He’s been doing a heap on the game. Only yesterday I helped him to gather the funds by selling vehicles, so that he could purchase and office and warehouse in the game. I heard him later online telling his friends of how we had changed the structure and that he was now a CEO of his own company. He was very excited and he just loves the game immensely.
Here comes the downer. My husband works long hours and often is away from the home for 12 hours each day. All he sees is my son gaming when he leaves and also gaming when he returns, then into the night. It’s causing him a lot of angst. This has been building for a number of weeks now and he feels that our son is not learning sufficiently, learning how to rob people, will end possibly end up in prison due to all of this, has noticed my son has started calling us cuss words quite frequently, won’t know how the real world works due to such huge exposure to the game and would like him to either go back to school or for me to stop unschooling and move to school at home with set work and allocated times for gaming (he doesn’t want to remove the game completely, just reduce the time spent playing).
I have tried to negotiate a deal with my son as it’s really affecting the whole family and the tension in the house is insane (we can hear him gaming all night even though he has a headset and on quiet, so we are not sleeping more than a few hours each night). I have suggested perhaps he might go for a bike ride, come swimming, come meet up with friends to play Minecraft, go for a surf, play with the dogs and even asked him if he could go anywhere or do anything what it would be.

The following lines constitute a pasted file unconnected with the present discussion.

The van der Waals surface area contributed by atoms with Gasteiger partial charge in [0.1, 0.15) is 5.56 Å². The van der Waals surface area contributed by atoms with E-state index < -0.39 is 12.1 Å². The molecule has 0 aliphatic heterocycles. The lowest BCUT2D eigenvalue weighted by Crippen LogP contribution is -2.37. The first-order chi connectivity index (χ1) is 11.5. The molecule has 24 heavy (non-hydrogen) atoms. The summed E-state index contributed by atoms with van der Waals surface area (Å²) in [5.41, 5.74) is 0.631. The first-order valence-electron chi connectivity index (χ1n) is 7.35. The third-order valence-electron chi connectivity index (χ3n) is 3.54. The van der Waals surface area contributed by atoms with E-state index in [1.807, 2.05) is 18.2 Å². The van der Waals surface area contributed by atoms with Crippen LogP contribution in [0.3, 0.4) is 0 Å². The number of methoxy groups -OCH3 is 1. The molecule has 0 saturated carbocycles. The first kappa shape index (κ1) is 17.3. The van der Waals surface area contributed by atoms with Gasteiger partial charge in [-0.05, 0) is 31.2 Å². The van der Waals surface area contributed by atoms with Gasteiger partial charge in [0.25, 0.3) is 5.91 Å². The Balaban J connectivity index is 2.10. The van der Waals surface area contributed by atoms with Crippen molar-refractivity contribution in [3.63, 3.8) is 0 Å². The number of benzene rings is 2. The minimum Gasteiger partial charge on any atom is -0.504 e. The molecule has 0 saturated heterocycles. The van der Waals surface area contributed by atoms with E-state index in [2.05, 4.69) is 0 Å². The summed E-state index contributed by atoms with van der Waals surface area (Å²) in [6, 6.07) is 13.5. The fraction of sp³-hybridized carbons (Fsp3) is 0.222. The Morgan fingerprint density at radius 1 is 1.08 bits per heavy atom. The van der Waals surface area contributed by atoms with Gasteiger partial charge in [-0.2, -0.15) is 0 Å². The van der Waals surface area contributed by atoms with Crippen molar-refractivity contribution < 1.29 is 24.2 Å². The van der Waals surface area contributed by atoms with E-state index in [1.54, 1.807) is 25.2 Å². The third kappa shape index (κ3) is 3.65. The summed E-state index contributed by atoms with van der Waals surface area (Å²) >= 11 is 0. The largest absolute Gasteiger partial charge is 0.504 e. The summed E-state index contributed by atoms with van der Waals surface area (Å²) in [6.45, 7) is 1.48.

However, he is not open to negotiation on doing anything else, he just wants to play on his Xbox one, he may however change games from time to time if a friend on the forum suggests it (Call of Duty). He also likes to game out where he is part of the home and where the wifi is optimal, so we can all hear from no matter where we sleep due to an open plan home.
Pam, Anne and Anna, I’m so sorry for such a long post, however I wanted to shed the full light on what is happening here and hope that you can help me in any way shape or form to regain some sanity in our lives and to repair our relationships as our home is not the happiest right now and I can feel things tearing apart, whilst I’m between a rock and a hard place trying to glue it back together and make everyone happy.
4. I have twin boys 15 years of age who began unschooling in January 2016 when I pulled them out of the public school system. Now they are entering 11th grade studies and would like to attend an art institute after graduating 12th grade to become a multimedia artist.
My question is: how do I prepare a transcript/diploma of what they’ve learnt, studies they’ve taken in English, math, history, etc in order to enroll them in a college or an art institute? AR community College wants some type of transcript in order for them to be enrolled there and I’m assuming that an art institute would want something of that kind as well.
Thank you for any suggestions or advice that you may have.
5. Hi. What would you advise to a mother who wants to unschool while her husband does not want to? Thank you!
Links to things mentioned in the show
- Anne’s Shine with Unschooling Facebook page
- The books Anna mentioned around question 4: book, The Highly Sensitive Child by Elaine Aaron, Proof of Heaven by Eben Alexander, and Dying to be Me by Anita Moorjani.
- Anna mentioned the book College without High School by Blake Boles
- podcast episode 32, Choosing School with Alex Polikowsky